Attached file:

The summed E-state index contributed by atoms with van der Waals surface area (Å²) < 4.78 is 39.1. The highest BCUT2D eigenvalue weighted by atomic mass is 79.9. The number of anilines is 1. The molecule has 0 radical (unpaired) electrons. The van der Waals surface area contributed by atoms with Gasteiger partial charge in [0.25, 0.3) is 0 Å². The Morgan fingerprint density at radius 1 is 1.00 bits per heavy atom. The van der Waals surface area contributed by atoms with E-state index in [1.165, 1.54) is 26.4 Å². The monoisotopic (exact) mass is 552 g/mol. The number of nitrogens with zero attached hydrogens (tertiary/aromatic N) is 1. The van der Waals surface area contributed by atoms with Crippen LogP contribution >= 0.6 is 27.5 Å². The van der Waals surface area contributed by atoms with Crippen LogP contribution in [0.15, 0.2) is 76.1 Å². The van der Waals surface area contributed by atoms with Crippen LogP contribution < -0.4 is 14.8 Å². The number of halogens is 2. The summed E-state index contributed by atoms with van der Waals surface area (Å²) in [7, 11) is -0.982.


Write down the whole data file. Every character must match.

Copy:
The summed E-state index contributed by atoms with van der Waals surface area (Å²) < 4.78 is 39.1. The highest BCUT2D eigenvalue weighted by atomic mass is 79.9. The number of anilines is 1. The molecule has 0 radical (unpaired) electrons. The van der Waals surface area contributed by atoms with Gasteiger partial charge in [0.25, 0.3) is 0 Å². The Morgan fingerprint density at radius 1 is 1.00 bits per heavy atom. The van der Waals surface area contributed by atoms with E-state index in [1.165, 1.54) is 26.4 Å². The monoisotopic (exact) mass is 552 g/mol. The number of nitrogens with zero attached hydrogens (tertiary/aromatic N) is 1. The van der Waals surface area contributed by atoms with Crippen LogP contribution >= 0.6 is 27.5 Å². The van der Waals surface area contributed by atoms with Crippen LogP contribution in [0.15, 0.2) is 76.1 Å². The van der Waals surface area contributed by atoms with Crippen LogP contribution < -0.4 is 14.8 Å². The number of halogens is 2. The summed E-state index contributed by atoms with van der Waals surface area (Å²) in [7, 11) is -0.982.